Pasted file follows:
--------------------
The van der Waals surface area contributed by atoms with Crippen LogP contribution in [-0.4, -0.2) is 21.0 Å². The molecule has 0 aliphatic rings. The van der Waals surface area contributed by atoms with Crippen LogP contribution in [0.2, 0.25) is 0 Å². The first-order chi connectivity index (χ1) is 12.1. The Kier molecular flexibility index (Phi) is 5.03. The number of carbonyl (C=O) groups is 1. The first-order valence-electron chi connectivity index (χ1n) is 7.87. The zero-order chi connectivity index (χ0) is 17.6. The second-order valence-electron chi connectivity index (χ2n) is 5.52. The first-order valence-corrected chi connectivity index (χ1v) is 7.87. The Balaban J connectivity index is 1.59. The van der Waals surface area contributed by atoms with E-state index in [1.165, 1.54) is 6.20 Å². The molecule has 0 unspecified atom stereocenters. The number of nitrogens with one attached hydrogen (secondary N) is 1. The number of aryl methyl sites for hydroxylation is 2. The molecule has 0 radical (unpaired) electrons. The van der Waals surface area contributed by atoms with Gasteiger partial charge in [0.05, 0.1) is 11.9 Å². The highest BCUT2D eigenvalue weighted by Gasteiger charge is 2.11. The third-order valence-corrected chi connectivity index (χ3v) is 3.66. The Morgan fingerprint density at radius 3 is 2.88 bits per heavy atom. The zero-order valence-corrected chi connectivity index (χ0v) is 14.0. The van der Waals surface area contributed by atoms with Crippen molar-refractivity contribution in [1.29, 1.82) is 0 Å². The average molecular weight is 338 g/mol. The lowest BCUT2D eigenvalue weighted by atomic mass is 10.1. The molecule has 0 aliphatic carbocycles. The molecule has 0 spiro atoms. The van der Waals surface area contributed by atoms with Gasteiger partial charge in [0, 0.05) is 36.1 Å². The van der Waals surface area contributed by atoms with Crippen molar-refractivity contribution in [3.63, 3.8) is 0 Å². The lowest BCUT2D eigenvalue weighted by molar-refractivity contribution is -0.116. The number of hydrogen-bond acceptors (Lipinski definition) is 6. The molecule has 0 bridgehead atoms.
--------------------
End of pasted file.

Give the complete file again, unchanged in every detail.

The van der Waals surface area contributed by atoms with Crippen LogP contribution in [-0.4, -0.2) is 21.0 Å². The molecule has 0 aliphatic rings. The van der Waals surface area contributed by atoms with Crippen LogP contribution in [0.2, 0.25) is 0 Å². The first-order chi connectivity index (χ1) is 12.1. The Kier molecular flexibility index (Phi) is 5.03. The number of carbonyl (C=O) groups is 1. The first-order valence-electron chi connectivity index (χ1n) is 7.87. The zero-order chi connectivity index (χ0) is 17.6. The second-order valence-electron chi connectivity index (χ2n) is 5.52. The first-order valence-corrected chi connectivity index (χ1v) is 7.87. The Balaban J connectivity index is 1.59. The van der Waals surface area contributed by atoms with E-state index in [1.165, 1.54) is 6.20 Å². The molecule has 0 unspecified atom stereocenters. The number of nitrogens with one attached hydrogen (secondary N) is 1. The number of aryl methyl sites for hydroxylation is 2. The molecule has 0 radical (unpaired) electrons. The van der Waals surface area contributed by atoms with Gasteiger partial charge in [0.05, 0.1) is 11.9 Å². The highest BCUT2D eigenvalue weighted by Gasteiger charge is 2.11. The third-order valence-corrected chi connectivity index (χ3v) is 3.66. The Morgan fingerprint density at radius 3 is 2.88 bits per heavy atom. The zero-order valence-corrected chi connectivity index (χ0v) is 14.0. The van der Waals surface area contributed by atoms with Crippen molar-refractivity contribution in [1.29, 1.82) is 0 Å². The average molecular weight is 338 g/mol. The lowest BCUT2D eigenvalue weighted by atomic mass is 10.1. The molecule has 0 aliphatic carbocycles. The molecule has 0 spiro atoms. The van der Waals surface area contributed by atoms with Gasteiger partial charge in [0, 0.05) is 36.1 Å². The van der Waals surface area contributed by atoms with Crippen molar-refractivity contribution in [3.63, 3.8) is 0 Å². The lowest BCUT2D eigenvalue weighted by molar-refractivity contribution is -0.116. The number of hydrogen-bond acceptors (Lipinski definition) is 6. The molecule has 0 bridgehead atoms.